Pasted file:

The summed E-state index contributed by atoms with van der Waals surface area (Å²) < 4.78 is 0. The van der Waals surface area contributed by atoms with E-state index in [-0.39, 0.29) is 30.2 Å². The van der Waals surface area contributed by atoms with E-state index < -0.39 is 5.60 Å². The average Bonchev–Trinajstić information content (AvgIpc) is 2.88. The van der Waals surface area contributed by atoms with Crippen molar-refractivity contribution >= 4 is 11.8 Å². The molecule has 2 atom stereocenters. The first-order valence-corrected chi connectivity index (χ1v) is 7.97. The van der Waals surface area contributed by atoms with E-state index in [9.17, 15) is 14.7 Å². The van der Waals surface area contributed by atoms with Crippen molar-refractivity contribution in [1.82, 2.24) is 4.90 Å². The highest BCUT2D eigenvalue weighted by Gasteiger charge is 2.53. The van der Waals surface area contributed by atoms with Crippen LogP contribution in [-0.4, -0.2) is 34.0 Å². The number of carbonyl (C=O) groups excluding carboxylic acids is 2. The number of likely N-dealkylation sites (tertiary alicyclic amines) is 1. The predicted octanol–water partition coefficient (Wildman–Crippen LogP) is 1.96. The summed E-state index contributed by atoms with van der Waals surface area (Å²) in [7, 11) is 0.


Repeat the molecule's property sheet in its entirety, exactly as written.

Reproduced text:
The summed E-state index contributed by atoms with van der Waals surface area (Å²) < 4.78 is 0. The van der Waals surface area contributed by atoms with E-state index in [-0.39, 0.29) is 30.2 Å². The van der Waals surface area contributed by atoms with E-state index < -0.39 is 5.60 Å². The average Bonchev–Trinajstić information content (AvgIpc) is 2.88. The van der Waals surface area contributed by atoms with Crippen molar-refractivity contribution >= 4 is 11.8 Å². The molecule has 2 atom stereocenters. The first-order valence-corrected chi connectivity index (χ1v) is 7.97. The van der Waals surface area contributed by atoms with E-state index in [9.17, 15) is 14.7 Å². The van der Waals surface area contributed by atoms with Crippen molar-refractivity contribution in [1.82, 2.24) is 4.90 Å². The highest BCUT2D eigenvalue weighted by Gasteiger charge is 2.53. The van der Waals surface area contributed by atoms with Crippen LogP contribution in [-0.4, -0.2) is 34.0 Å². The number of carbonyl (C=O) groups excluding carboxylic acids is 2. The number of likely N-dealkylation sites (tertiary alicyclic amines) is 1. The predicted octanol–water partition coefficient (Wildman–Crippen LogP) is 1.96. The summed E-state index contributed by atoms with van der Waals surface area (Å²) in [7, 11) is 0.